…who lived in Nashville.

That’s it! The writing’s on the wall.

I gave my band in Dallas two weeks’ notice and packed up my truck, my set of drums, and my black cat, Cha-Cha. I left on a Tuesday to drive to Nashville. By Saturday, I had a corporate band gig. While playing jazz as salads were coming out wasn’t my first choice, I was grateful to be gainfully employed a few days after moving.

And two years into that journey, I met a young singer-songwriter named Jason Aldean. He was voted ‘Artist of the Decade’ by the Academy of Country Music, he’s had 28 number one songs, and we’ve been at it for 21 years now. Something tells me we’ll do at least another 10 together.

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This would’ve never happened if I hadn’t asked if anyone knew someone looking for a drummer. If Dan Nelson hadn’t given me that first contact in Nashville, I would’ve never realized I couldn’t stay in Dallas with its glass ceiling anymore. I had stars in my eyes. I wanted to play with international superstars.

I had to take many steps back to end up taking a step forward.

Invest in yourself. Believe in yourself. Put your best foot forward and don’t be afraid to swim with the sharks. Every time I jump head first into the deep end, something incredible happens. I get better at my craft, and more opportunities come to me.

Nashville has been really good to me, and I’ve met so many incredible people. I am still in contact with everyone I met during those early days. They say you aren’t supposed to mix business with pleasure, but it’s a business model that has worked for me since day one. I’ve never met a stranger. There are always going to be better drummers out there, but I’ll always try to smile, be enthusiastic, be over-prepared, and be the first one there and the last one to leave.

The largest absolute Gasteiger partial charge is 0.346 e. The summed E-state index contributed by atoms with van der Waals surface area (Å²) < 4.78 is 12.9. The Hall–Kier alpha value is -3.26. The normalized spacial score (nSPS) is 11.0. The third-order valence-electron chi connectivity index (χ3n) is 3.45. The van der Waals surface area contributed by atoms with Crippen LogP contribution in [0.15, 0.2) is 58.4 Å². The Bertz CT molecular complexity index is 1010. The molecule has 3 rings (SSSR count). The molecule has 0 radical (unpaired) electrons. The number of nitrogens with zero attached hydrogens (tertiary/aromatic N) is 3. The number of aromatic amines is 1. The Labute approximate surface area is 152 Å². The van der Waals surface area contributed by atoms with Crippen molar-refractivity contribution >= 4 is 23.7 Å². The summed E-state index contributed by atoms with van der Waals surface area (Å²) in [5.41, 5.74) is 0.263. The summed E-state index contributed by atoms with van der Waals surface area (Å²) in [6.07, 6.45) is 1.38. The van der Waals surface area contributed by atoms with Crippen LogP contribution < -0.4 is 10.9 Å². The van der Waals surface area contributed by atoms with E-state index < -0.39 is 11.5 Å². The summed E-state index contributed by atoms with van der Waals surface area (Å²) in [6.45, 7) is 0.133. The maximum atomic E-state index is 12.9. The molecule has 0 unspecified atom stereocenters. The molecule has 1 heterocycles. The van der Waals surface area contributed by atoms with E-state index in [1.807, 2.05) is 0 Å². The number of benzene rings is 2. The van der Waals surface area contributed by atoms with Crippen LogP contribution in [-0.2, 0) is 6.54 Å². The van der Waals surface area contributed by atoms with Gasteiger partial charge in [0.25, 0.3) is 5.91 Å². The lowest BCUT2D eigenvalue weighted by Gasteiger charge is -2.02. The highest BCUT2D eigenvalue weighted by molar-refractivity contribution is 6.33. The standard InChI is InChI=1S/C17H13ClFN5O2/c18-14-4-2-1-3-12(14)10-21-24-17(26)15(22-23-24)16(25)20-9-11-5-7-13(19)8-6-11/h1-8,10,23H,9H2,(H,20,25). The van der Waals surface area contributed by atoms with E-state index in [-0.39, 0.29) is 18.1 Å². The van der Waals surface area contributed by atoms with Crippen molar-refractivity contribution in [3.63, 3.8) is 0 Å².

The entertainment business is not for the faint of heart. You’ll get hurt and you’ll hit speed bumps. You’ll hear ‘no’ more than ‘yes’ and have doors slammed in your face. But you’ll do it because you know you have to be bold and brave and put yourself out there. Get comfortable with being uncomfortable. Take massive chances.

Get comfortable with being uncomfortable.

Be open to suggestions, and learn to take direction without being offended. As drummers, we’re rarely the obvious leaders – we’re usually there to support and accompany. The sooner you can realize that, the better.

But while I’ve done a lot of gigs where I disappear into the woodwork and read the charts and get the job done, Jason Aldean encourages the entire band to bring the heat and personality through our instruments every night. He’s invited us to play on every song on every record, in every music video, on every awards show and every morning and late night show. We’ve played together through five presidencies, and we finish each other’s sentences. Wives and girlfriends and clothing styles and hairstyles have come and gone, and we’re still playing together! We’re always encouraged to shine.

Even if you’re hired to stay out of the way and wear all black while you perform behind a plexiglass shield, you can still bring your energy and enthusiasm to these jobs. Differentiate yourself from the pack, whether it’s with a unique playing style, an incredible personality, the ability to do backing vocals or percussion, or being able to program loops.

Don’t be ashamed to let the world know that you exist and that you’re capable. Ask and you shall receive. Don’t be afraid to shout it from a mountain top.

Someone’s going to get the job. Why not you?

Photos: Todd and Chris Owyoung

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Rich Redmond

Jason Aldean